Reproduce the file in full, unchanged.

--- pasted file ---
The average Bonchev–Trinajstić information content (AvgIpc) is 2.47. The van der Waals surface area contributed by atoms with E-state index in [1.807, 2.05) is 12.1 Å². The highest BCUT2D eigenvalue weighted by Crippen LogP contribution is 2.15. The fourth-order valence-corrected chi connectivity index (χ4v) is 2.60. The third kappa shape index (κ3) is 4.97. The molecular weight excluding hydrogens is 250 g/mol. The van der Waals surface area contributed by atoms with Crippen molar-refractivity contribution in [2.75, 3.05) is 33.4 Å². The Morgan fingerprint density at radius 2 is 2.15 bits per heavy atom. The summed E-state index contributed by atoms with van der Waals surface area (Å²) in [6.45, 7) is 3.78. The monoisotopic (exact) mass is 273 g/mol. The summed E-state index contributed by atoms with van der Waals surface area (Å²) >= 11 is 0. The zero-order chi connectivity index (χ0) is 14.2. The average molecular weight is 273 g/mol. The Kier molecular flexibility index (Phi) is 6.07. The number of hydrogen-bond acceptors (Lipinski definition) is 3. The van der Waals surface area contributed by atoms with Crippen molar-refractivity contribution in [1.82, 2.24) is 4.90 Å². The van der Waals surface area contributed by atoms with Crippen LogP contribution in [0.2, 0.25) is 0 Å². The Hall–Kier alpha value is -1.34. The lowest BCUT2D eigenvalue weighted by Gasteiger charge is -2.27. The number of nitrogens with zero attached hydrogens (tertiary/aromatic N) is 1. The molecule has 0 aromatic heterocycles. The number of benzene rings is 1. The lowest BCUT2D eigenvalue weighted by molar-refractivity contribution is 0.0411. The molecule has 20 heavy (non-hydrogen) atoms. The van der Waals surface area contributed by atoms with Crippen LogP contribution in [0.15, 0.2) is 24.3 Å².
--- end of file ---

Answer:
The average Bonchev–Trinajstić information content (AvgIpc) is 2.47. The van der Waals surface area contributed by atoms with E-state index in [1.807, 2.05) is 12.1 Å². The highest BCUT2D eigenvalue weighted by Crippen LogP contribution is 2.15. The fourth-order valence-corrected chi connectivity index (χ4v) is 2.60. The third kappa shape index (κ3) is 4.97. The molecular weight excluding hydrogens is 250 g/mol. The van der Waals surface area contributed by atoms with Crippen molar-refractivity contribution in [2.75, 3.05) is 33.4 Å². The Morgan fingerprint density at radius 2 is 2.15 bits per heavy atom. The summed E-state index contributed by atoms with van der Waals surface area (Å²) in [6.45, 7) is 3.78. The monoisotopic (exact) mass is 273 g/mol. The summed E-state index contributed by atoms with van der Waals surface area (Å²) >= 11 is 0. The zero-order chi connectivity index (χ0) is 14.2. The average molecular weight is 273 g/mol. The Kier molecular flexibility index (Phi) is 6.07. The number of hydrogen-bond acceptors (Lipinski definition) is 3. The van der Waals surface area contributed by atoms with Crippen molar-refractivity contribution in [1.82, 2.24) is 4.90 Å². The van der Waals surface area contributed by atoms with Crippen LogP contribution in [0.2, 0.25) is 0 Å². The Hall–Kier alpha value is -1.34. The lowest BCUT2D eigenvalue weighted by Gasteiger charge is -2.27. The number of nitrogens with zero attached hydrogens (tertiary/aromatic N) is 1. The molecule has 0 aromatic heterocycles. The number of benzene rings is 1. The lowest BCUT2D eigenvalue weighted by molar-refractivity contribution is 0.0411. The molecule has 20 heavy (non-hydrogen) atoms. The van der Waals surface area contributed by atoms with Crippen LogP contribution in [0.15, 0.2) is 24.3 Å².